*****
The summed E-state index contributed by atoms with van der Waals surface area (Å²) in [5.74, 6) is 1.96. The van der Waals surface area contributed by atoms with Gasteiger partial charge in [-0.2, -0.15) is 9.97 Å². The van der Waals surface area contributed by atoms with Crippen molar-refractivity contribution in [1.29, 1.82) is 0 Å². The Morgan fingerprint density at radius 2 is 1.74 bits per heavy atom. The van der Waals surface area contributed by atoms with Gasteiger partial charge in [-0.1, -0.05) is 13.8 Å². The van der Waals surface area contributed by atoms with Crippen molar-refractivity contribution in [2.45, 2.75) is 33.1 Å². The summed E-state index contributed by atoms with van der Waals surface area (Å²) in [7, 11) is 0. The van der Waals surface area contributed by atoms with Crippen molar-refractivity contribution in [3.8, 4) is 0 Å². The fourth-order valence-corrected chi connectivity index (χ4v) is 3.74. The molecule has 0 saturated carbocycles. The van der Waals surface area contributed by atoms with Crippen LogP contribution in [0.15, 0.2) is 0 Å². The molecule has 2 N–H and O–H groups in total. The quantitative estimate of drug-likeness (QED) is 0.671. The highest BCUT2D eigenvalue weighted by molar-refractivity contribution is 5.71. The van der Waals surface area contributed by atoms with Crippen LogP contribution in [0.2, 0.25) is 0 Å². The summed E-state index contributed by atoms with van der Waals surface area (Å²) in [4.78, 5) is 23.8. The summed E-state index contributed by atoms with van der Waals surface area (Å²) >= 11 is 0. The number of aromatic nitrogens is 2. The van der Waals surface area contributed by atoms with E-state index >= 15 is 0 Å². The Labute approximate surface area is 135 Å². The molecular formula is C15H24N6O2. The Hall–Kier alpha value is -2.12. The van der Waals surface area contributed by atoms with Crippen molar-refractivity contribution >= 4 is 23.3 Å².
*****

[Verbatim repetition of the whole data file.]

The summed E-state index contributed by atoms with van der Waals surface area (Å²) in [5.74, 6) is 1.96. The van der Waals surface area contributed by atoms with Gasteiger partial charge in [-0.2, -0.15) is 9.97 Å². The van der Waals surface area contributed by atoms with Crippen molar-refractivity contribution in [1.29, 1.82) is 0 Å². The Morgan fingerprint density at radius 2 is 1.74 bits per heavy atom. The van der Waals surface area contributed by atoms with Gasteiger partial charge in [-0.1, -0.05) is 13.8 Å². The van der Waals surface area contributed by atoms with Crippen molar-refractivity contribution in [2.45, 2.75) is 33.1 Å². The summed E-state index contributed by atoms with van der Waals surface area (Å²) in [7, 11) is 0. The van der Waals surface area contributed by atoms with Crippen molar-refractivity contribution in [3.8, 4) is 0 Å². The fourth-order valence-corrected chi connectivity index (χ4v) is 3.74. The molecule has 0 saturated carbocycles. The van der Waals surface area contributed by atoms with Crippen LogP contribution in [0.15, 0.2) is 0 Å². The molecule has 2 N–H and O–H groups in total. The quantitative estimate of drug-likeness (QED) is 0.671. The highest BCUT2D eigenvalue weighted by molar-refractivity contribution is 5.71. The van der Waals surface area contributed by atoms with Crippen LogP contribution in [0.2, 0.25) is 0 Å². The summed E-state index contributed by atoms with van der Waals surface area (Å²) in [4.78, 5) is 23.8. The summed E-state index contributed by atoms with van der Waals surface area (Å²) >= 11 is 0. The number of aromatic nitrogens is 2. The van der Waals surface area contributed by atoms with E-state index >= 15 is 0 Å². The Labute approximate surface area is 135 Å². The molecular formula is C15H24N6O2. The Hall–Kier alpha value is -2.12. The van der Waals surface area contributed by atoms with Crippen molar-refractivity contribution >= 4 is 23.3 Å².